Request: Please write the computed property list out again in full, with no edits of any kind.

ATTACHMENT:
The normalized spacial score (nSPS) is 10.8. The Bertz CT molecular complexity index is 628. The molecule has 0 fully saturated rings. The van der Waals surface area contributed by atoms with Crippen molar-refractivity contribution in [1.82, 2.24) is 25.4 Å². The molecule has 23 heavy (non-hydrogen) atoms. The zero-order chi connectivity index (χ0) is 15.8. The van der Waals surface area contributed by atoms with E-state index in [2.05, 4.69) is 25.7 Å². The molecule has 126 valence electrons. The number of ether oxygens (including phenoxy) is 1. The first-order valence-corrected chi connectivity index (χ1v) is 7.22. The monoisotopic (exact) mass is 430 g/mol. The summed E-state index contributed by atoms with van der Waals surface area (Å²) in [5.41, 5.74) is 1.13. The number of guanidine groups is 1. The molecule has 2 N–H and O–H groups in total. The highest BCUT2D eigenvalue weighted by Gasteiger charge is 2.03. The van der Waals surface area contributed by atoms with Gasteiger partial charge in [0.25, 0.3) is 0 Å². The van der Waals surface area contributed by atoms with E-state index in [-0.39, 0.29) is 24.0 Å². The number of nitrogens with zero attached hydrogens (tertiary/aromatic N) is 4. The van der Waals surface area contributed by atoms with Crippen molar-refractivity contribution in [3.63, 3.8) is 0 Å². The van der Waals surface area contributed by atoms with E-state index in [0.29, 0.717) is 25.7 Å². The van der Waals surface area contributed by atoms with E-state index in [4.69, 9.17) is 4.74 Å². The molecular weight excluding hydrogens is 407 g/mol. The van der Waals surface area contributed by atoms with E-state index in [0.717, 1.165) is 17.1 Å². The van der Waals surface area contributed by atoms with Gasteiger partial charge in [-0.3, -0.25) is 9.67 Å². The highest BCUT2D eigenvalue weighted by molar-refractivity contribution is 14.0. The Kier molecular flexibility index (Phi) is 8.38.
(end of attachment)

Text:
The normalized spacial score (nSPS) is 10.8. The Bertz CT molecular complexity index is 628. The molecule has 0 fully saturated rings. The van der Waals surface area contributed by atoms with Crippen molar-refractivity contribution in [1.82, 2.24) is 25.4 Å². The molecule has 23 heavy (non-hydrogen) atoms. The zero-order chi connectivity index (χ0) is 15.8. The van der Waals surface area contributed by atoms with E-state index in [2.05, 4.69) is 25.7 Å². The molecule has 126 valence electrons. The number of ether oxygens (including phenoxy) is 1. The first-order valence-corrected chi connectivity index (χ1v) is 7.22. The monoisotopic (exact) mass is 430 g/mol. The summed E-state index contributed by atoms with van der Waals surface area (Å²) in [5.41, 5.74) is 1.13. The number of guanidine groups is 1. The molecule has 2 N–H and O–H groups in total. The highest BCUT2D eigenvalue weighted by Gasteiger charge is 2.03. The van der Waals surface area contributed by atoms with Gasteiger partial charge in [0.25, 0.3) is 0 Å². The van der Waals surface area contributed by atoms with E-state index in [-0.39, 0.29) is 24.0 Å². The number of nitrogens with zero attached hydrogens (tertiary/aromatic N) is 4. The van der Waals surface area contributed by atoms with Crippen molar-refractivity contribution in [3.63, 3.8) is 0 Å². The van der Waals surface area contributed by atoms with E-state index in [0.29, 0.717) is 25.7 Å². The van der Waals surface area contributed by atoms with E-state index in [4.69, 9.17) is 4.74 Å². The molecular weight excluding hydrogens is 407 g/mol. The van der Waals surface area contributed by atoms with E-state index in [0.717, 1.165) is 17.1 Å². The van der Waals surface area contributed by atoms with Gasteiger partial charge in [-0.3, -0.25) is 9.67 Å². The highest BCUT2D eigenvalue weighted by molar-refractivity contribution is 14.0. The Kier molecular flexibility index (Phi) is 8.38.